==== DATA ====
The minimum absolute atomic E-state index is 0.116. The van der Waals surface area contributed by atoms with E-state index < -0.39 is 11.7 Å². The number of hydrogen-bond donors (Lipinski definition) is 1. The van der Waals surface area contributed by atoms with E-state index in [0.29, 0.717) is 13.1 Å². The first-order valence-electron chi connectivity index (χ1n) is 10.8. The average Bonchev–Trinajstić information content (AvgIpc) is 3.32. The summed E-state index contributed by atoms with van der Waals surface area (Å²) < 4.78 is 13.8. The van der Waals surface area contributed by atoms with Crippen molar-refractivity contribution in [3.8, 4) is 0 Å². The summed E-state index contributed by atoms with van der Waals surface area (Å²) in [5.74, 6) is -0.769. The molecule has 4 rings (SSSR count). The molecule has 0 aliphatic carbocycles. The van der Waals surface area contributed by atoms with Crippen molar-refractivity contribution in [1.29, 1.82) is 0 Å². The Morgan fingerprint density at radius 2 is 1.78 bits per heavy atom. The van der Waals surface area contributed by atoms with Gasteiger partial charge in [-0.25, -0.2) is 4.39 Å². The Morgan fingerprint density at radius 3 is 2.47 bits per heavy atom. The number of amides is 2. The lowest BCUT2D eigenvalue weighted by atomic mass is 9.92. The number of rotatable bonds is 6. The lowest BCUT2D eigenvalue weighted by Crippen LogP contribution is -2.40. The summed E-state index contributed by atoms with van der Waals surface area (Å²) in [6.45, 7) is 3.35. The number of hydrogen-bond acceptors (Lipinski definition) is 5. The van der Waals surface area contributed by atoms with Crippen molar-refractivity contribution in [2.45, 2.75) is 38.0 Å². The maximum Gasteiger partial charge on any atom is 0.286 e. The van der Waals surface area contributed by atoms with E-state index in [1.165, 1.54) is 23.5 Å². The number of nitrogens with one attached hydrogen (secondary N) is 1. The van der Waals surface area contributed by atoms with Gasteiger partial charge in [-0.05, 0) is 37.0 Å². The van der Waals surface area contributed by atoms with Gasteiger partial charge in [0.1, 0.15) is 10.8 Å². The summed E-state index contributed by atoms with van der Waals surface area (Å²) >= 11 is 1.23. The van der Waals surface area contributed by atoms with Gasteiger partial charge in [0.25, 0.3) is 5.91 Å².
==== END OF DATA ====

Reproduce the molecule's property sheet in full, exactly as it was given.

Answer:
The minimum absolute atomic E-state index is 0.116. The van der Waals surface area contributed by atoms with E-state index < -0.39 is 11.7 Å². The number of hydrogen-bond donors (Lipinski definition) is 1. The van der Waals surface area contributed by atoms with E-state index in [0.29, 0.717) is 13.1 Å². The first-order valence-electron chi connectivity index (χ1n) is 10.8. The average Bonchev–Trinajstić information content (AvgIpc) is 3.32. The summed E-state index contributed by atoms with van der Waals surface area (Å²) < 4.78 is 13.8. The van der Waals surface area contributed by atoms with Crippen molar-refractivity contribution in [3.8, 4) is 0 Å². The summed E-state index contributed by atoms with van der Waals surface area (Å²) in [5.74, 6) is -0.769. The molecule has 4 rings (SSSR count). The molecule has 0 aliphatic carbocycles. The van der Waals surface area contributed by atoms with Crippen molar-refractivity contribution in [1.29, 1.82) is 0 Å². The Morgan fingerprint density at radius 2 is 1.78 bits per heavy atom. The van der Waals surface area contributed by atoms with Gasteiger partial charge in [-0.25, -0.2) is 4.39 Å². The Morgan fingerprint density at radius 3 is 2.47 bits per heavy atom. The number of amides is 2. The lowest BCUT2D eigenvalue weighted by atomic mass is 9.92. The number of rotatable bonds is 6. The lowest BCUT2D eigenvalue weighted by Crippen LogP contribution is -2.40. The summed E-state index contributed by atoms with van der Waals surface area (Å²) in [6.45, 7) is 3.35. The number of hydrogen-bond acceptors (Lipinski definition) is 5. The van der Waals surface area contributed by atoms with Crippen molar-refractivity contribution in [2.45, 2.75) is 38.0 Å². The maximum Gasteiger partial charge on any atom is 0.286 e. The van der Waals surface area contributed by atoms with E-state index in [1.165, 1.54) is 23.5 Å². The number of nitrogens with one attached hydrogen (secondary N) is 1. The van der Waals surface area contributed by atoms with Gasteiger partial charge in [-0.05, 0) is 37.0 Å². The van der Waals surface area contributed by atoms with Gasteiger partial charge in [0.1, 0.15) is 10.8 Å². The summed E-state index contributed by atoms with van der Waals surface area (Å²) >= 11 is 1.23. The van der Waals surface area contributed by atoms with Gasteiger partial charge in [0.25, 0.3) is 5.91 Å².